All too often in U.S. public education, ZIP code is destiny. Kids from poor neighborhoods are six times less likely to graduate from high school than their middle-class peers, and attempts to close that gap have been the source of exhaustive research and expensive battles. But as politicians argue over No Child Left Behind and school boards debate whole language versus phonics, a pair of teachers has quietly spent the past decade developing a magic formula that sends low-income kids to college at an astounding rate.
Are you ready? Here it is ... (drum roll please).
Work hard. Be nice. No shortcuts.
Bill Weir's piece on schools is an installment in our series "Key to Success" in which we show creative solutions to entrenched problems in this country. Have a solution to share? Post suggestions in the comment field at right.
It may be as quaint as the eat-right-and-exercise model of weight loss, but those are the very real pillars beneath the Knowledge Is Power Program, known as KIPP. It was developed in 1995 by two young, idealistic fourth-grade teachers in Houston. As members of the Teach for America corps, Dave Levin and Mike Feinberg landed in a barrio school and quickly had their grand aspirations beaten to a pulp by reality.
Despite their best efforts, an alarming number of their students went on to middle school only to drop out, join gangs or become parents. "At first, it was very easy to go into the teacher's lounge in elementary school and point the finger," Feinberg told me. "Blame the other schools, blame the district, blame the kids, blame their parents, blame the community. And we had an epiphany one night where we realized you know what, all this finger pointing is ... just adding to the problem. And it's not finding a solution."
With U2's "Achtung Baby" playing on auto-repeat, the two pulled an all-nighter in front of their Apple Mac Classic and created a model for, as they say, "better teaching and more of it." Their ideal school day would run from 7:30 a.m. to 5 p.m., with classes held every other Saturday and for three weeks during the summer. A "KIPPster" spends 60 percent more time in class than a peer in a typical public school. And KIPPsters leave their nine-hour school day with another two hours of homework. "There's no such thing as a middle-school kid who gets off at 3 and says, 'Boy, I'm beat. I need a nap.'" Feinberg said. "They're going to be somewhere, doing something. So the question is, can we give them something productive, constructive and fun to do, versus just hanging out on the streets."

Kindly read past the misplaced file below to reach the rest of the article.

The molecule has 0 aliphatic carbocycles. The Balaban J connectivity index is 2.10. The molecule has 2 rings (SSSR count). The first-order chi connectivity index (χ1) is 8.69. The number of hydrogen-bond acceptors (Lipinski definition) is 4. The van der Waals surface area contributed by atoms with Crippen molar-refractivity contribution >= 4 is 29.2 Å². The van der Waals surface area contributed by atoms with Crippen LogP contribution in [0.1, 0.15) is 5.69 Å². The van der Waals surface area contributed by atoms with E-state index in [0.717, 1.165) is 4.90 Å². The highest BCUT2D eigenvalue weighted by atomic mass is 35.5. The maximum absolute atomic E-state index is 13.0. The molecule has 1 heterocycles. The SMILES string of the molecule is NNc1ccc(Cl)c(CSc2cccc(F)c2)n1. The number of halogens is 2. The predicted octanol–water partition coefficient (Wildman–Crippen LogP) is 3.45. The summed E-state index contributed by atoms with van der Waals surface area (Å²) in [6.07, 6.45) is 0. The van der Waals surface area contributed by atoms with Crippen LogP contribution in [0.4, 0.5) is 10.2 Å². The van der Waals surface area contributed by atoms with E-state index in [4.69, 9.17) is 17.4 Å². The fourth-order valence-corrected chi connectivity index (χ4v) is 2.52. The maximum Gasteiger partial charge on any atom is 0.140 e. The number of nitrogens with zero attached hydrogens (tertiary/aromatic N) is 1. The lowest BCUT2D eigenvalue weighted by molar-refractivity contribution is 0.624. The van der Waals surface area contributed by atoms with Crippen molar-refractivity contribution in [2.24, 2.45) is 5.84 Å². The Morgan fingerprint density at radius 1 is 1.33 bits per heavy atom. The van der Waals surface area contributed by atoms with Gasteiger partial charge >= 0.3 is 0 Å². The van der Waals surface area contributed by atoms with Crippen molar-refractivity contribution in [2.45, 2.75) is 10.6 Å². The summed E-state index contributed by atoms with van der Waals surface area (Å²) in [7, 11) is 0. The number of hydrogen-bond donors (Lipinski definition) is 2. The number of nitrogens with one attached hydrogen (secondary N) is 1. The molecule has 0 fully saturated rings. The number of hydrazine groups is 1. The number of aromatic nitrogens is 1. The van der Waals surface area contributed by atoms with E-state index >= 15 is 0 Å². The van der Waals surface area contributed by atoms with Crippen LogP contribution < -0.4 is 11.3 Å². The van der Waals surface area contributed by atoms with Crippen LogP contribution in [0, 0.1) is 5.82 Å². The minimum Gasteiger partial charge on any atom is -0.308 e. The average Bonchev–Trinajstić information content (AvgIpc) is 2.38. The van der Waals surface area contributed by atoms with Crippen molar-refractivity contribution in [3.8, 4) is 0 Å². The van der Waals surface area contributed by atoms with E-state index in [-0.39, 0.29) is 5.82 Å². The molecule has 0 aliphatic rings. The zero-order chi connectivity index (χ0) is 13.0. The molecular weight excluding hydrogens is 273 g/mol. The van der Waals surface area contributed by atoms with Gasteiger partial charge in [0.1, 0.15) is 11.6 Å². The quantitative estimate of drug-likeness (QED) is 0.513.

They convinced the Houston school district to try out their ideas as a charter model. Charter schools are public schools, open and free to anyone, but they take less tax money per student in exchange for more freedom. A charter school principal can hire, fire and promote teachers based on merit rather than seniority. Levin and Feinberg recruited the sort of teachers willing to put in long days and still be available via cell phone 24/7.
Those first two schools were so successful so fast that the Fisher family donated $15 million of its Gap retail fortune to "KIPPnotize" other needy districts. In the 11 years since Levin and Feinberg's all-nighter, there are now 57 KIPP schools in 17 states and the District of Columbia. Most of their students enter these middle schools two grade levels behind. And after three years in KIPP, most go on to elite prep or magnet high schools, and 80 percent go to college, a rate four times higher than their public school counterparts.
Visit one KIPP school, and the thirst for learning is obvious. "Work hard, be nice" isn't just a slogan on the wall. It is witnessed in the halls. No slamming lockers, no mayhem, just serene, focused sixth-graders killing time between classes reading or chatting softly. Learning is cool. Kids feel secure. There are no locks on the lockers. Ask a fifth-grader when he'll go to college, and he'll shout "2015!" without a second's hesitation.
It takes serious cash to open a KIPP school. The Fishers are now in for $50 million, while Bill and Melinda Gates pledged $10 million to expand KIPP's efforts. And as the program expands, there has been some pushback from teacher's unions in certain states. Public school advocates often accuse charters of poaching the best students with the most motivated parents. But raves for KIPP far outnumber the criticisms. If public schools are like the U.S. post office, KIPP is a FedEx; hyperefficient and motivated; the metaphorical rising tide that lifts all boats.
"As long as people are making excuses, we're never going to advance the ball on public education," Feinberg said. "So wherever there are these 'yes, buts ...' we want to start schools under these same conditions, under the same social, economic, political and legal conditions to prove what can and should be happening across the board. Because we wholeheartedly believe that the day these excuses end is the day solutions are going to begin."